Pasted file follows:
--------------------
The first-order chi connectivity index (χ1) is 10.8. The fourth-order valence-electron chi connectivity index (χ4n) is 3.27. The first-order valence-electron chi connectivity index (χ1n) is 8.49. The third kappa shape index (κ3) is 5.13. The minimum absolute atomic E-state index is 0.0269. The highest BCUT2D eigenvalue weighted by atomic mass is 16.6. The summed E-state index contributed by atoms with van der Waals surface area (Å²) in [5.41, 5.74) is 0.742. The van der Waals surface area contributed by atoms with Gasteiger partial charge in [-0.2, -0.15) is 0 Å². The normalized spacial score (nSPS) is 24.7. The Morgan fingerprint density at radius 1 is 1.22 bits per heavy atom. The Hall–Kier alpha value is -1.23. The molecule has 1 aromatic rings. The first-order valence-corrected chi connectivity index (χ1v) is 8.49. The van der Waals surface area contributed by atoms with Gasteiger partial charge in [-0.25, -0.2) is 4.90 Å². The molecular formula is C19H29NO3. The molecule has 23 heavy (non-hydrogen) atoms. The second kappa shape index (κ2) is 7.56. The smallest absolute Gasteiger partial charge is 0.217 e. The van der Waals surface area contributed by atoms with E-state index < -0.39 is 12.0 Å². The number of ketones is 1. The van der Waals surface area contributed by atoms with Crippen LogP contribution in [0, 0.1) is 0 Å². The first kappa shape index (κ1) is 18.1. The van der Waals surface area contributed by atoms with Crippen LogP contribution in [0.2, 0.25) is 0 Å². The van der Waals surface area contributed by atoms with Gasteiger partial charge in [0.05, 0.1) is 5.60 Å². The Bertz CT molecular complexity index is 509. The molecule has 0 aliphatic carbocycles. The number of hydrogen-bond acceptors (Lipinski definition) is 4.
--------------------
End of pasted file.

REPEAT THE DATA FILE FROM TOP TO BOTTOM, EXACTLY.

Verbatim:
The first-order chi connectivity index (χ1) is 10.8. The fourth-order valence-electron chi connectivity index (χ4n) is 3.27. The first-order valence-electron chi connectivity index (χ1n) is 8.49. The third kappa shape index (κ3) is 5.13. The minimum absolute atomic E-state index is 0.0269. The highest BCUT2D eigenvalue weighted by atomic mass is 16.6. The summed E-state index contributed by atoms with van der Waals surface area (Å²) in [5.41, 5.74) is 0.742. The van der Waals surface area contributed by atoms with Gasteiger partial charge in [-0.2, -0.15) is 0 Å². The normalized spacial score (nSPS) is 24.7. The Morgan fingerprint density at radius 1 is 1.22 bits per heavy atom. The Hall–Kier alpha value is -1.23. The molecule has 1 aromatic rings. The first-order valence-corrected chi connectivity index (χ1v) is 8.49. The van der Waals surface area contributed by atoms with Gasteiger partial charge in [-0.25, -0.2) is 4.90 Å². The molecular formula is C19H29NO3. The molecule has 23 heavy (non-hydrogen) atoms. The second kappa shape index (κ2) is 7.56. The smallest absolute Gasteiger partial charge is 0.217 e. The van der Waals surface area contributed by atoms with E-state index < -0.39 is 12.0 Å². The number of ketones is 1. The van der Waals surface area contributed by atoms with Crippen LogP contribution in [0, 0.1) is 0 Å². The first kappa shape index (κ1) is 18.1. The van der Waals surface area contributed by atoms with Crippen LogP contribution in [0.2, 0.25) is 0 Å². The van der Waals surface area contributed by atoms with Gasteiger partial charge in [0.05, 0.1) is 5.60 Å². The Bertz CT molecular complexity index is 509. The molecule has 0 aliphatic carbocycles. The number of hydrogen-bond acceptors (Lipinski definition) is 4.